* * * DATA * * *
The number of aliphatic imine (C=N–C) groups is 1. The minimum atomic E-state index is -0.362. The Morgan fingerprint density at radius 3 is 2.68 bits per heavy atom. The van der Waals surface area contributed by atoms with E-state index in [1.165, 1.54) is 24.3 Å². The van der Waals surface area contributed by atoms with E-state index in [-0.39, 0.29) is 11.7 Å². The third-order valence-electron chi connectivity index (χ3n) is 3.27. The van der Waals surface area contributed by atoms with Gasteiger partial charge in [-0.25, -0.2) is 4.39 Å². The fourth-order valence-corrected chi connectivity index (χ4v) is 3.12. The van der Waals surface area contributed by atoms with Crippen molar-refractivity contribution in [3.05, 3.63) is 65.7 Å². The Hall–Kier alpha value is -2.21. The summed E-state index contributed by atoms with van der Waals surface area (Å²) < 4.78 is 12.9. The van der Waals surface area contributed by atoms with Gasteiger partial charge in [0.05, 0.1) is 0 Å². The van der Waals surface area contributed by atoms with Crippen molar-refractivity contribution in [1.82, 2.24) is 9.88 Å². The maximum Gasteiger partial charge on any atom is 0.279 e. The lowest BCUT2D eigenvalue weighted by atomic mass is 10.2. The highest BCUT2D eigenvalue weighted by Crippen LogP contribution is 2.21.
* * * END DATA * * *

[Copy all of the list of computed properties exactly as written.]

The number of aliphatic imine (C=N–C) groups is 1. The minimum atomic E-state index is -0.362. The Morgan fingerprint density at radius 3 is 2.68 bits per heavy atom. The van der Waals surface area contributed by atoms with E-state index in [1.165, 1.54) is 24.3 Å². The van der Waals surface area contributed by atoms with E-state index in [-0.39, 0.29) is 11.7 Å². The third-order valence-electron chi connectivity index (χ3n) is 3.27. The van der Waals surface area contributed by atoms with Gasteiger partial charge in [-0.25, -0.2) is 4.39 Å². The fourth-order valence-corrected chi connectivity index (χ4v) is 3.12. The van der Waals surface area contributed by atoms with Crippen molar-refractivity contribution in [3.05, 3.63) is 65.7 Å². The Hall–Kier alpha value is -2.21. The summed E-state index contributed by atoms with van der Waals surface area (Å²) < 4.78 is 12.9. The van der Waals surface area contributed by atoms with Gasteiger partial charge in [0.05, 0.1) is 0 Å². The van der Waals surface area contributed by atoms with Crippen molar-refractivity contribution in [1.82, 2.24) is 9.88 Å². The maximum Gasteiger partial charge on any atom is 0.279 e. The lowest BCUT2D eigenvalue weighted by atomic mass is 10.2. The highest BCUT2D eigenvalue weighted by Crippen LogP contribution is 2.21.